Description. When it comes to a story, it can immerse a reader, giving them the sights, sounds, and smells of the world you’ve created. From modern cityscapes to medieval villages, describing what you want the reader to see can have a significant impact.
But let’s start smaller than a city or village. Let’s start with something simple: an object.
Pick an object, any object. It can be something on your desk or table, something in the room; pick something out.
Examine it. Really get to know this object. If you can hold it, like a coffee mug, feel the weight and texture of the item.
Take notes about the object. Jot down the basics using your five senses: sight, sound, smell, taste, and feel (you may skip taste if you didn’t choose a food or beverage as your object). How does it look from different angles?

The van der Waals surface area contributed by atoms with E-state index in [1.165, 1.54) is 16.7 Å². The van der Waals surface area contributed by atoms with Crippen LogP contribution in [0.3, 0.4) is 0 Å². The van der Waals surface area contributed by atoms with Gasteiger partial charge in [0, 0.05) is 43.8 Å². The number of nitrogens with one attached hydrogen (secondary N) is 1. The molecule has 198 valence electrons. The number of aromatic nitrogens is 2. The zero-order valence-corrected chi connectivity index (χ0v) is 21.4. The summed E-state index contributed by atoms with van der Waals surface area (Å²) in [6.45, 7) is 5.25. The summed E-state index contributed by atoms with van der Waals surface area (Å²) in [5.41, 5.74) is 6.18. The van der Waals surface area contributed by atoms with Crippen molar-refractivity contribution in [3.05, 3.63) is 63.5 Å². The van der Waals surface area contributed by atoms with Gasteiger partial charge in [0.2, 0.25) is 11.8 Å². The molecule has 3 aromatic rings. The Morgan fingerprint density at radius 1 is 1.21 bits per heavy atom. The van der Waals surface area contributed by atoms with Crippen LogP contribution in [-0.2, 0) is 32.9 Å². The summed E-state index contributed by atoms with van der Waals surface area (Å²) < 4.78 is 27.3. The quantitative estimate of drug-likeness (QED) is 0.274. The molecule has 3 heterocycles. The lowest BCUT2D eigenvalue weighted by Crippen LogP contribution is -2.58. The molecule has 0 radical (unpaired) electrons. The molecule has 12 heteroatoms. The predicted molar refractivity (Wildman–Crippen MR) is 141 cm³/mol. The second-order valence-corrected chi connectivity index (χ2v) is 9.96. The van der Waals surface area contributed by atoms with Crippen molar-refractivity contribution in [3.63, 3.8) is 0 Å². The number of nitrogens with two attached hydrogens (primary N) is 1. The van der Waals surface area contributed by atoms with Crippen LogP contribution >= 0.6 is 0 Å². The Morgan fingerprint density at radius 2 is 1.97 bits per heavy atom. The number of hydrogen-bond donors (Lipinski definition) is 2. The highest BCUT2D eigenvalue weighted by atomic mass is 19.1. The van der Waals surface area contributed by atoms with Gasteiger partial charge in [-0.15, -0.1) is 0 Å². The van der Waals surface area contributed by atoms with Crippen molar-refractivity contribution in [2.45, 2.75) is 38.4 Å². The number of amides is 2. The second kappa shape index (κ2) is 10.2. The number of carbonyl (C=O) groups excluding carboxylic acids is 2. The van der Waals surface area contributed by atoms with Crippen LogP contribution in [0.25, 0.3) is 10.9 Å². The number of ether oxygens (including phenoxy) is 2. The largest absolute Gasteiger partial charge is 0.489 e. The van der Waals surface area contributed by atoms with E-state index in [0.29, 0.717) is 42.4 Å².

Once you have your notes, write a descriptive paragraph about the object. How detailed can you get and still craft a compelling paragraph about this random item?
Bonus Assignment #1
Describe the same object in a few words or a single sentence, but give the reader enough detail to know the exact object.
Bonus Assignment #2
Get technical. Research precisely what materials were used to make the object and give the reader an in-depth profile of its components. Plastics, metals, rubber, and wire. Get into the nuts and bolts that make the object what it is.
While not all objects and items mentioned in a story have meaning, there are times when you’ll want the reader to focus on something particular for a specific reason. Practicing descriptions of basic objects can help you strengthen your writing skills and give you another creative tool to work with.
Happy Writing, and I’ll see you next time!